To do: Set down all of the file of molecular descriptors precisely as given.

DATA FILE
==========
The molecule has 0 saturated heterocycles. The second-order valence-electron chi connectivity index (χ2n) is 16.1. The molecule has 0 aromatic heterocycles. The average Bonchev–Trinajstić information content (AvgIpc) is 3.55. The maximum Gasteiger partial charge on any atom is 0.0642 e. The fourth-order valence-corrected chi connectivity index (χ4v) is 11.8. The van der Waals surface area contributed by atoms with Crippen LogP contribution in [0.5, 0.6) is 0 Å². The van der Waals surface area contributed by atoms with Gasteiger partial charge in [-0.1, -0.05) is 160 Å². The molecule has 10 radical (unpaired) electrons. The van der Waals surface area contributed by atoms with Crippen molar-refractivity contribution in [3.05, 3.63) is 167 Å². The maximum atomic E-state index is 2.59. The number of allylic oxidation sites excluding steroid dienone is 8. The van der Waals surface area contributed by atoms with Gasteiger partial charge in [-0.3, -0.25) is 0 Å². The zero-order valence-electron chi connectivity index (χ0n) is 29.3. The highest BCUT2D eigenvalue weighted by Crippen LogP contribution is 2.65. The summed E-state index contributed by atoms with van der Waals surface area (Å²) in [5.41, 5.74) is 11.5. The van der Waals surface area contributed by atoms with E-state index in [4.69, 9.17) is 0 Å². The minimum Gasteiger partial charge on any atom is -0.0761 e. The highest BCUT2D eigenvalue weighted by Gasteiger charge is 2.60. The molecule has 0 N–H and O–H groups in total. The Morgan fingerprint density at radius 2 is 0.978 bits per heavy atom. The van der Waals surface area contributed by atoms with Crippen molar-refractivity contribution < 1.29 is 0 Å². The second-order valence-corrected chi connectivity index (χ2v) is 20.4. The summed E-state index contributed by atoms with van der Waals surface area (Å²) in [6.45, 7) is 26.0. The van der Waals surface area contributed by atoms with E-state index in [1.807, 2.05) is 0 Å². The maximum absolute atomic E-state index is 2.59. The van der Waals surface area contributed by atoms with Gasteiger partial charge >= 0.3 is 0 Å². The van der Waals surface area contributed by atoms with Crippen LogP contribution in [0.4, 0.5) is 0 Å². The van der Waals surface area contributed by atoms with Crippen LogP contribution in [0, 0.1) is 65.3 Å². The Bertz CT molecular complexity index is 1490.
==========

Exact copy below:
The molecule has 0 saturated heterocycles. The second-order valence-electron chi connectivity index (χ2n) is 16.1. The molecule has 0 aromatic heterocycles. The average Bonchev–Trinajstić information content (AvgIpc) is 3.55. The maximum Gasteiger partial charge on any atom is 0.0642 e. The fourth-order valence-corrected chi connectivity index (χ4v) is 11.8. The van der Waals surface area contributed by atoms with Crippen LogP contribution in [0.5, 0.6) is 0 Å². The van der Waals surface area contributed by atoms with Gasteiger partial charge in [-0.1, -0.05) is 160 Å². The molecule has 10 radical (unpaired) electrons. The van der Waals surface area contributed by atoms with Crippen molar-refractivity contribution in [3.05, 3.63) is 167 Å². The maximum atomic E-state index is 2.59. The number of allylic oxidation sites excluding steroid dienone is 8. The van der Waals surface area contributed by atoms with Gasteiger partial charge in [-0.3, -0.25) is 0 Å². The zero-order valence-electron chi connectivity index (χ0n) is 29.3. The highest BCUT2D eigenvalue weighted by Crippen LogP contribution is 2.65. The summed E-state index contributed by atoms with van der Waals surface area (Å²) in [5.41, 5.74) is 11.5. The van der Waals surface area contributed by atoms with E-state index in [4.69, 9.17) is 0 Å². The minimum Gasteiger partial charge on any atom is -0.0761 e. The highest BCUT2D eigenvalue weighted by Gasteiger charge is 2.60. The molecule has 0 N–H and O–H groups in total. The Morgan fingerprint density at radius 2 is 0.978 bits per heavy atom. The van der Waals surface area contributed by atoms with Crippen molar-refractivity contribution < 1.29 is 0 Å². The second-order valence-corrected chi connectivity index (χ2v) is 20.4. The summed E-state index contributed by atoms with van der Waals surface area (Å²) in [6.45, 7) is 26.0. The van der Waals surface area contributed by atoms with E-state index in [1.807, 2.05) is 0 Å². The maximum absolute atomic E-state index is 2.59. The van der Waals surface area contributed by atoms with Gasteiger partial charge >= 0.3 is 0 Å². The van der Waals surface area contributed by atoms with Crippen LogP contribution in [0.4, 0.5) is 0 Å². The van der Waals surface area contributed by atoms with Crippen LogP contribution in [0, 0.1) is 65.3 Å². The Bertz CT molecular complexity index is 1490.